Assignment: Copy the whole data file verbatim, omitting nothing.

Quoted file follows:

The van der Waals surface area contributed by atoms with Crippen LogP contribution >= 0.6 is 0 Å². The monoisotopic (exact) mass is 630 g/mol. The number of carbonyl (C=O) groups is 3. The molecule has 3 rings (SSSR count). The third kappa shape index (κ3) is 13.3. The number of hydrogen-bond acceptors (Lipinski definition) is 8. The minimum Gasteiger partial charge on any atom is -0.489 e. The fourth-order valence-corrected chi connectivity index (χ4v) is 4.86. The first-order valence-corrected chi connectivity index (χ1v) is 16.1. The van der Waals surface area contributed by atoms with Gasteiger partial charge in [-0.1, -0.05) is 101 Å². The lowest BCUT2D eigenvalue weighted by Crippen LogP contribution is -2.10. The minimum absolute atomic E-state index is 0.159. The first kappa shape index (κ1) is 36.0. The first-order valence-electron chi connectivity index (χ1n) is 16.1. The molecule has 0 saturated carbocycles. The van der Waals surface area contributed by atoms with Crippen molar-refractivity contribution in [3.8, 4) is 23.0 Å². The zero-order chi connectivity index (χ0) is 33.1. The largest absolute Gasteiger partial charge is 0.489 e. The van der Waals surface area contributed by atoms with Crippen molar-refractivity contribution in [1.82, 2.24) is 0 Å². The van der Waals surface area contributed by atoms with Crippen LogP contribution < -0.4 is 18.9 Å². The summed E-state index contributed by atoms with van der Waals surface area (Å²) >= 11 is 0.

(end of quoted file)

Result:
The van der Waals surface area contributed by atoms with Crippen LogP contribution >= 0.6 is 0 Å². The monoisotopic (exact) mass is 630 g/mol. The number of carbonyl (C=O) groups is 3. The molecule has 3 rings (SSSR count). The third kappa shape index (κ3) is 13.3. The number of hydrogen-bond acceptors (Lipinski definition) is 8. The minimum Gasteiger partial charge on any atom is -0.489 e. The fourth-order valence-corrected chi connectivity index (χ4v) is 4.86. The first-order valence-corrected chi connectivity index (χ1v) is 16.1. The van der Waals surface area contributed by atoms with Gasteiger partial charge in [-0.1, -0.05) is 101 Å². The lowest BCUT2D eigenvalue weighted by Crippen LogP contribution is -2.10. The minimum absolute atomic E-state index is 0.159. The first kappa shape index (κ1) is 36.0. The first-order valence-electron chi connectivity index (χ1n) is 16.1. The molecule has 0 saturated carbocycles. The van der Waals surface area contributed by atoms with Crippen molar-refractivity contribution in [3.8, 4) is 23.0 Å². The zero-order chi connectivity index (χ0) is 33.1. The largest absolute Gasteiger partial charge is 0.489 e. The van der Waals surface area contributed by atoms with Crippen molar-refractivity contribution in [1.82, 2.24) is 0 Å². The van der Waals surface area contributed by atoms with Crippen LogP contribution < -0.4 is 18.9 Å². The summed E-state index contributed by atoms with van der Waals surface area (Å²) >= 11 is 0.